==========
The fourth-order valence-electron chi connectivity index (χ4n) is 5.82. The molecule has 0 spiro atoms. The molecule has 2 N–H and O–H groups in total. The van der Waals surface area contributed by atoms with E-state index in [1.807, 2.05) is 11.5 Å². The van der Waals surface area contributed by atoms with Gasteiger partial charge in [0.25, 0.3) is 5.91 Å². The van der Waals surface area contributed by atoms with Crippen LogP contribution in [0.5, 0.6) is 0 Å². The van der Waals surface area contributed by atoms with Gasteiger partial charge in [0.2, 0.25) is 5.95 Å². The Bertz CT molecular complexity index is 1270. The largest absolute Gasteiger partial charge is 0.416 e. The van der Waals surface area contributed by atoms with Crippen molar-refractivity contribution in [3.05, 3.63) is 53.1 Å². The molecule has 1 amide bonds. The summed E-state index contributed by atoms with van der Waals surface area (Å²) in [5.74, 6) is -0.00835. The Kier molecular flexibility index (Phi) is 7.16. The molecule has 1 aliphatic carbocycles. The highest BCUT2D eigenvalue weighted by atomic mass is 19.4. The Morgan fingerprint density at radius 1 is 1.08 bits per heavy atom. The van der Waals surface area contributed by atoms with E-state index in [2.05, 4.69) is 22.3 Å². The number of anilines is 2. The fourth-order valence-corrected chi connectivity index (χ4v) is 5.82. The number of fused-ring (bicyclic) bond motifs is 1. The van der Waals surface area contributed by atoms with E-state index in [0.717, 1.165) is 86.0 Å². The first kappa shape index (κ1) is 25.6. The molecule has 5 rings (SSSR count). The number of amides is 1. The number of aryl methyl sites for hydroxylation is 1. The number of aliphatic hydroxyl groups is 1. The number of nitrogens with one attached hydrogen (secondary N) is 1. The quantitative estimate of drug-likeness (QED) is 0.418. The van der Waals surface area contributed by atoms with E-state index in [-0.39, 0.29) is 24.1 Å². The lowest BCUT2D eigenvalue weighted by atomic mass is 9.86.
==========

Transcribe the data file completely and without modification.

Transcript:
The fourth-order valence-electron chi connectivity index (χ4n) is 5.82. The molecule has 0 spiro atoms. The molecule has 2 N–H and O–H groups in total. The van der Waals surface area contributed by atoms with E-state index in [1.807, 2.05) is 11.5 Å². The van der Waals surface area contributed by atoms with Gasteiger partial charge in [0.25, 0.3) is 5.91 Å². The van der Waals surface area contributed by atoms with Crippen LogP contribution in [0.5, 0.6) is 0 Å². The van der Waals surface area contributed by atoms with Gasteiger partial charge in [0.2, 0.25) is 5.95 Å². The Bertz CT molecular complexity index is 1270. The largest absolute Gasteiger partial charge is 0.416 e. The van der Waals surface area contributed by atoms with Crippen molar-refractivity contribution in [3.05, 3.63) is 53.1 Å². The molecule has 1 amide bonds. The summed E-state index contributed by atoms with van der Waals surface area (Å²) in [5.74, 6) is -0.00835. The Kier molecular flexibility index (Phi) is 7.16. The molecule has 1 aliphatic carbocycles. The highest BCUT2D eigenvalue weighted by atomic mass is 19.4. The Morgan fingerprint density at radius 1 is 1.08 bits per heavy atom. The van der Waals surface area contributed by atoms with E-state index in [2.05, 4.69) is 22.3 Å². The number of anilines is 2. The fourth-order valence-corrected chi connectivity index (χ4v) is 5.82. The number of fused-ring (bicyclic) bond motifs is 1. The van der Waals surface area contributed by atoms with E-state index in [0.717, 1.165) is 86.0 Å². The first kappa shape index (κ1) is 25.6. The molecule has 5 rings (SSSR count). The number of amides is 1. The number of aryl methyl sites for hydroxylation is 1. The number of aliphatic hydroxyl groups is 1. The number of nitrogens with one attached hydrogen (secondary N) is 1. The quantitative estimate of drug-likeness (QED) is 0.418. The van der Waals surface area contributed by atoms with E-state index in [-0.39, 0.29) is 24.1 Å². The lowest BCUT2D eigenvalue weighted by atomic mass is 9.86.